The 2019-20 NWHL regular season saw the largest class of newcomers to the league since the 2017-18 season. The league’s five general managers all filled holes in their rosters with new talent from the NCAA, NCAA D-III, USports, and Europe.
For the purpose of a creating a level playing field, we’re going to define “rookie” as a player who is no more than one year removed from their senior season of collegiate hockey and/or who started the season at 23 or younger.
Here is the unofficial NWHL Rookie First-Team. Let the debate begin.
Vlasic (0.97) was the only Whale skater to finish inside of the top-30 NWHL skaters in average game score this year (GS/GP). In fact, if we are only counting Whale skaters who appeared in at least 20 games, Vlasic’s closest competition on her own team was Kaycie Anderson (0.61), who finished tied for 40th in the league in GS/GP.
Oh, and she scored seven of the Whale’s 30 even strength goals this year. That’s a similar ratio to Allie Thunstrom’s share of the Minnesota Whitecaps’ even strength goals.
It’s easy to talk about Vlasic’s scoring touch and her skill on the faceoff dot, but there was so much more to her 2019-20 season than the numbers. All you had to do to understand what the Yale alumna brought to the table was to watch her play against the league’s other top centers. She looked better with each passing week and has all the tools to be the Whale’s next franchise center.
It’s a shame that Putigna didn’t get more recognition for what she accomplished in her rookie season, but that will happen when you play on a line with two players who received MVP votes. All Putigna did this year was set a single-season record for scoring by a Canadian-born player (29). She also led all newcomers in scoring, but lost out on the Newcomer of the Year Award to Kate Leary of the Riveters.
The Providence alumna picked up her fair share of secondary assists with her front row seat to the chemistry between Jillian Dempsey and McKenna Brand. However, she also excelled at creating scoring chances. The bottom line is that Putigna would have produced regardless of who her linemates were or what jersey she was wearing. When it comes to scoring line wingers, she’s the complete package.
Cornine’s scoring touch vanished midway through January, but when she was hot she was one of the most dangerous players in the league. It’s hard to believe that the same player who scored nine goals in her first nine games scored just one goal — an empty-netter at that — in her last nine games, but that’s what happened. The hockey gods can be real jerks.
Despite her inconsistent production, Cornine still established herself as one of the best young centers in the NWHL and was a deserving All-Star. There’s definitely room for improvement in her play away from the puck, but there’s nothing wrong with being a downhill shooter. Cornine was one of the most entertaining players in the league this season because she always had her eyes on the prize and that is exactly what her team needed from her.
In truth, this spot could just as easily have gone to Minnesota’s Nicole Schammel. She finished the season with one more point (24) than Cornine despite missing two games, but the Rivs’ rookie scored more goals (13) and played a bigger role in her team’s success. Once Thunstrom heated up for the Whitecaps, Schammel took a backseat to the co-MVP’s goal-scoring rampage.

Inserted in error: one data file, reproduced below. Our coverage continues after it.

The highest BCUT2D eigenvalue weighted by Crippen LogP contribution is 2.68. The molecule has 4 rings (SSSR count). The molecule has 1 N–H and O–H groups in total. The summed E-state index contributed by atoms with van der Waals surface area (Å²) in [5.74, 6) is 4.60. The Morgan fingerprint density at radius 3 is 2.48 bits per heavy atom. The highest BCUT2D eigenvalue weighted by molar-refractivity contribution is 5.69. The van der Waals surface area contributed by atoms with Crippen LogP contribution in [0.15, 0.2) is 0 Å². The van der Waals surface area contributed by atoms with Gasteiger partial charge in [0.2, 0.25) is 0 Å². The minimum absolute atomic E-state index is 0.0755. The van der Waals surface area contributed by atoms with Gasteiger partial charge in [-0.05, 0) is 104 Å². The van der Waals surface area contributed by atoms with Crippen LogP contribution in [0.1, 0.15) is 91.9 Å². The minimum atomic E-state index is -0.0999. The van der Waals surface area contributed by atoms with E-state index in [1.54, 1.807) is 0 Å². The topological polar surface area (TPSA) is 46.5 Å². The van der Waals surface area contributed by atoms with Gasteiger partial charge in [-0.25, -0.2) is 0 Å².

“Mighty Mouse” played on Buffalo’s top d-pair and top power play unit. She led the league in power play scoring (12) and set a franchise record for points in a season by a defender (21). It’s also worth noting that she had just one less primary point than Amanda Boulier, who led all defenders in the league in scoring in 2019-20 with 27 points in 22 games.
Pelletier was everything the Beauts could hope for after the team lost Emily Matheson and Blake Bolden during the offseason. She could make big plays with and without the puck, she could log a ton of minutes, and she had a knack for coming through when all the chips were on the table. If her team had even a little more success than they did this year, she would have gotten a lot more consideration for the Defender of the Year. She was that good.
Baldwin was out of the Minnesota Whitecaps’ lineup for seven regular season games, but that didn’t stop her from drawing a lot of attention with her play. She also did not participate in the 2020 NWHL All-Star Weekend, but was given the nod as an All-Star for good reason.
The Golden Gopher piled up 18 points in 17 games from Minnesota’s blue line. Her average game score of 1.20 was actually a cut above Boulier’s due to the fact that eight of her 18 points were goals and only four of her 10 assists were secondary. She also averaged 3.24 SOG/GP, which put her in the same neighborhood as teammates Audra Richards and Haylea Schmid (3.25 SOG/GP) — and they’re both top-six forwards.
If she played in all 24 games this season, Baldwin could have easily become the first defender to score 10 goals in a season. With that being said, she still set a single season record with the eight she scored for Minnesota this year.
As great as Brooke Wolejko was in the second half of the season, Lovisa Selander was simply exceptional all season long. The 2020 NWHL Goaltender of the Year set a bevy of records and is already the all-time leader in wins among European-born goalies.
Selander finished the season with a .941 save percentage, a 1.71 GAA, and a 1.00 GSAA/60. Much has been said about her workload, but the Swedish sensation still averaged around 27 saves a game. All things considered, she likely had the second-best season by an NWHL goalie ever with her 17-win rookie campaign.
All-Rookie Second Team
Nicole Schammel - Lexie Laing - Tori Sullivan
Leila Kilduff - Lenka Curmova
All data courtesy of NWHL.zone, EliteProspects.com, and the author’s own tracking.